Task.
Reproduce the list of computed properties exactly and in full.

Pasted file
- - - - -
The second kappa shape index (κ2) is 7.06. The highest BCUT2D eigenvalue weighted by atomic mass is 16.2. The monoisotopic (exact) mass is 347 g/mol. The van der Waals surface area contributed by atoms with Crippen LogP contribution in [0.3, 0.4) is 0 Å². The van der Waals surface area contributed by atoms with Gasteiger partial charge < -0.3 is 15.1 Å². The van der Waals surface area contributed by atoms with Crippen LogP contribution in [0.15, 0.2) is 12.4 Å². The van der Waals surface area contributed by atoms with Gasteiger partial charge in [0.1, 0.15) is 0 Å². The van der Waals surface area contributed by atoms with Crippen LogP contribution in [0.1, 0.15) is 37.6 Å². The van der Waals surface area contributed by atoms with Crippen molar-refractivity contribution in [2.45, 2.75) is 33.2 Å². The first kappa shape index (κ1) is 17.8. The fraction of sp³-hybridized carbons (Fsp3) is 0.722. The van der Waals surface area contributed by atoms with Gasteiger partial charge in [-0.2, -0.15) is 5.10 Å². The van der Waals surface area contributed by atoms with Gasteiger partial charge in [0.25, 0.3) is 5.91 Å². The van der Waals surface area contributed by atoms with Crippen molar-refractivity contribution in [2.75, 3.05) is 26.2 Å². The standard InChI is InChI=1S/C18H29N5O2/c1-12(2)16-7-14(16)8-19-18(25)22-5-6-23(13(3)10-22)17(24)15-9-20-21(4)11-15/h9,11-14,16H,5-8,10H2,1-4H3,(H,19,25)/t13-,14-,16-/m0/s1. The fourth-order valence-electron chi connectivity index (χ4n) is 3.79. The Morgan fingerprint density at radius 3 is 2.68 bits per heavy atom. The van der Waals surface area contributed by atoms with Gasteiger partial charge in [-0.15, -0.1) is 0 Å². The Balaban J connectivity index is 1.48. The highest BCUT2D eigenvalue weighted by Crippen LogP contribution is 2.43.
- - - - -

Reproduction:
The second kappa shape index (κ2) is 7.06. The highest BCUT2D eigenvalue weighted by atomic mass is 16.2. The monoisotopic (exact) mass is 347 g/mol. The van der Waals surface area contributed by atoms with Crippen LogP contribution in [0.3, 0.4) is 0 Å². The van der Waals surface area contributed by atoms with Gasteiger partial charge < -0.3 is 15.1 Å². The van der Waals surface area contributed by atoms with Crippen LogP contribution in [0.15, 0.2) is 12.4 Å². The van der Waals surface area contributed by atoms with Gasteiger partial charge in [0.1, 0.15) is 0 Å². The van der Waals surface area contributed by atoms with Crippen LogP contribution in [0.1, 0.15) is 37.6 Å². The van der Waals surface area contributed by atoms with Crippen molar-refractivity contribution in [2.45, 2.75) is 33.2 Å². The first kappa shape index (κ1) is 17.8. The fraction of sp³-hybridized carbons (Fsp3) is 0.722. The van der Waals surface area contributed by atoms with Gasteiger partial charge in [-0.2, -0.15) is 5.10 Å². The van der Waals surface area contributed by atoms with Gasteiger partial charge in [0.25, 0.3) is 5.91 Å². The van der Waals surface area contributed by atoms with Crippen molar-refractivity contribution in [2.75, 3.05) is 26.2 Å². The standard InChI is InChI=1S/C18H29N5O2/c1-12(2)16-7-14(16)8-19-18(25)22-5-6-23(13(3)10-22)17(24)15-9-20-21(4)11-15/h9,11-14,16H,5-8,10H2,1-4H3,(H,19,25)/t13-,14-,16-/m0/s1. The fourth-order valence-electron chi connectivity index (χ4n) is 3.79. The Morgan fingerprint density at radius 3 is 2.68 bits per heavy atom. The van der Waals surface area contributed by atoms with Gasteiger partial charge in [-0.15, -0.1) is 0 Å². The Balaban J connectivity index is 1.48. The highest BCUT2D eigenvalue weighted by Crippen LogP contribution is 2.43.